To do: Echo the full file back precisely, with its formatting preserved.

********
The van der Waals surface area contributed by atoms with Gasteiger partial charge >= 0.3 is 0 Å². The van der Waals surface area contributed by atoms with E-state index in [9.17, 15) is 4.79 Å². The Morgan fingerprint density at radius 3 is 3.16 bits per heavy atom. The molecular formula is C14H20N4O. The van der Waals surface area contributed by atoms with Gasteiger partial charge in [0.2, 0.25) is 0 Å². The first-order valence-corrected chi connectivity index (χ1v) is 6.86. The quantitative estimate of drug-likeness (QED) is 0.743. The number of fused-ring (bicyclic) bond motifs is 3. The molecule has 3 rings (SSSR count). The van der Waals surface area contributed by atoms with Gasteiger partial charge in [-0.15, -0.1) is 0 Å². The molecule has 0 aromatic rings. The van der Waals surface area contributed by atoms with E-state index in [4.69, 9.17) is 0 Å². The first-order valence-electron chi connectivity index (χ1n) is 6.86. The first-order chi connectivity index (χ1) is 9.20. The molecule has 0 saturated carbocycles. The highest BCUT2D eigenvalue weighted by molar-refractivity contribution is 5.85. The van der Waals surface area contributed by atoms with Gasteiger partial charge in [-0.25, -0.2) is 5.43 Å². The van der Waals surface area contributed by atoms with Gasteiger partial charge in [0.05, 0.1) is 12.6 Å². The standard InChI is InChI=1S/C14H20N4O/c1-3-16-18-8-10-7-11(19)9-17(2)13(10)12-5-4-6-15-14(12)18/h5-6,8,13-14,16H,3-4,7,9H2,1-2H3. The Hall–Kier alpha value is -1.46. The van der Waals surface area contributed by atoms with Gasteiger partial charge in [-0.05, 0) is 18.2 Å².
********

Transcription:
The van der Waals surface area contributed by atoms with Gasteiger partial charge >= 0.3 is 0 Å². The van der Waals surface area contributed by atoms with E-state index in [9.17, 15) is 4.79 Å². The Morgan fingerprint density at radius 3 is 3.16 bits per heavy atom. The molecular formula is C14H20N4O. The van der Waals surface area contributed by atoms with Gasteiger partial charge in [0.2, 0.25) is 0 Å². The first-order valence-corrected chi connectivity index (χ1v) is 6.86. The quantitative estimate of drug-likeness (QED) is 0.743. The number of fused-ring (bicyclic) bond motifs is 3. The molecule has 3 rings (SSSR count). The van der Waals surface area contributed by atoms with Gasteiger partial charge in [-0.15, -0.1) is 0 Å². The molecule has 0 aromatic rings. The van der Waals surface area contributed by atoms with E-state index in [4.69, 9.17) is 0 Å². The first-order valence-electron chi connectivity index (χ1n) is 6.86. The first-order chi connectivity index (χ1) is 9.20. The molecule has 0 saturated carbocycles. The highest BCUT2D eigenvalue weighted by molar-refractivity contribution is 5.85. The van der Waals surface area contributed by atoms with Gasteiger partial charge in [-0.25, -0.2) is 5.43 Å². The van der Waals surface area contributed by atoms with Gasteiger partial charge in [0.05, 0.1) is 12.6 Å². The standard InChI is InChI=1S/C14H20N4O/c1-3-16-18-8-10-7-11(19)9-17(2)13(10)12-5-4-6-15-14(12)18/h5-6,8,13-14,16H,3-4,7,9H2,1-2H3. The Hall–Kier alpha value is -1.46. The van der Waals surface area contributed by atoms with Gasteiger partial charge in [-0.05, 0) is 18.2 Å².